Saturday, April 5, 2008

New Water Systems are Finally Installed

Just as promised, my plumber showed up this morning (yes, on a Saturday) at 8:15. He worked straight through till 9:00 tonight and got the entire job done by himself.

Here's the water heater I started the day with. That weird looking hose to the left of it is the flexible gas line. I doubt this is up to code. The vent has a pretty long run to the chimney as well. This water heater is around 16-17 years old, and the water shut-off valve is corroded to the point where it doesn't work.

The water softener is probably a decade older than the heater. I think it still works, but it's hard to tell. Our water isn't hard, but the insides of this unit are completely caked in rust and junk from the well. Like the water heater, the valves are shot and need to go.

Hours later, here's the new layout. I didn't use this end of the basement for anything, so even with the extra equipment I'm not losing any usable space.

It may look like a lot of extra copper, but we only added slightly more than was taken out. There is a little back-tracking of the copper runs because we didn't lay things out in the order that the water flows (from iron filter to softener to heater). We decided it was better to put the heater close to the furnace so the gas supply line was short and so that the heater was close to the chimney.

The water softener (blue tank and black brine tank) were placed next to the sump crock so it would have a short run for the overflow vent should it ever be needed. The iron filter went in the middle 'cause that was the only space left.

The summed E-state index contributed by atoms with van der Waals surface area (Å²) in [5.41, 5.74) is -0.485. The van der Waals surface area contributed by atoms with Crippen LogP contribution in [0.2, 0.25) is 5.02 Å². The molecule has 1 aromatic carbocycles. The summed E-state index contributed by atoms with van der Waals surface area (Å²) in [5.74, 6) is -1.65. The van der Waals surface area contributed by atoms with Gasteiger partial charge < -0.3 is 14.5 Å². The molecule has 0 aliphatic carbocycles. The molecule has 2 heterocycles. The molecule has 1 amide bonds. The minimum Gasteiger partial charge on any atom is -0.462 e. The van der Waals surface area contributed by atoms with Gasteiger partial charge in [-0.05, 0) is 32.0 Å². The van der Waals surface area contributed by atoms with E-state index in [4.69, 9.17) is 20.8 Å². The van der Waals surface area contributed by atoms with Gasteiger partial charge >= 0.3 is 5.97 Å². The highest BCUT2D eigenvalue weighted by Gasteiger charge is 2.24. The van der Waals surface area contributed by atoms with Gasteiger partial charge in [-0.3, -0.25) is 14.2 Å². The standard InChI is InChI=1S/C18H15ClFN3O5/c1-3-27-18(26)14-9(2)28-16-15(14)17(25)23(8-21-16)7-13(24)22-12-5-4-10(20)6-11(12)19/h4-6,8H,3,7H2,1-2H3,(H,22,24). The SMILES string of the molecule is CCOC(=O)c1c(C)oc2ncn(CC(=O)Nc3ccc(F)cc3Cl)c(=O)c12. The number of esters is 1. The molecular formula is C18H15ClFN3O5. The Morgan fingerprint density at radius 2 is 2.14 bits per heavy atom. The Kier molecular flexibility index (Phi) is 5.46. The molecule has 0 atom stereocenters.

All new bypass valves were installed, new hose bibs replaced the rusty & leaky old ones, and the system was leak-tested. Enough room was left between the parts to allow for easy access around 'em all.

After we got everything tested and the water started flowing, the system automatically started flushing as was expected. The iron filter can be set to flush every day, two days, three days, etc. so we're not wasting water. We set it for every three days and will see if that's often enough.

The water softener can also be set to flush every X days or after a certain number of gallons of water are used. We set it to flush every 850 gallons. Again, time will tell if that's a good setting for us. I need to pick up the salt for it tomorrow - I forgot to get it when I picked up the water heater.

I had the plumber do a couple of other changes while he was here, such as connecting the hose bibs to the filtered/softened water instead of running straight well-water through 'em. In front that was so we could wash the cars with the water and not have spots or stains. In back, it was because it was easier than running a separate line for straight well water.

I also had him plumb the gas line for my upcoming kitchen remodel. The stove we're putting in is gas and the line needed to be moved. He added a new shut-off valve for me as well.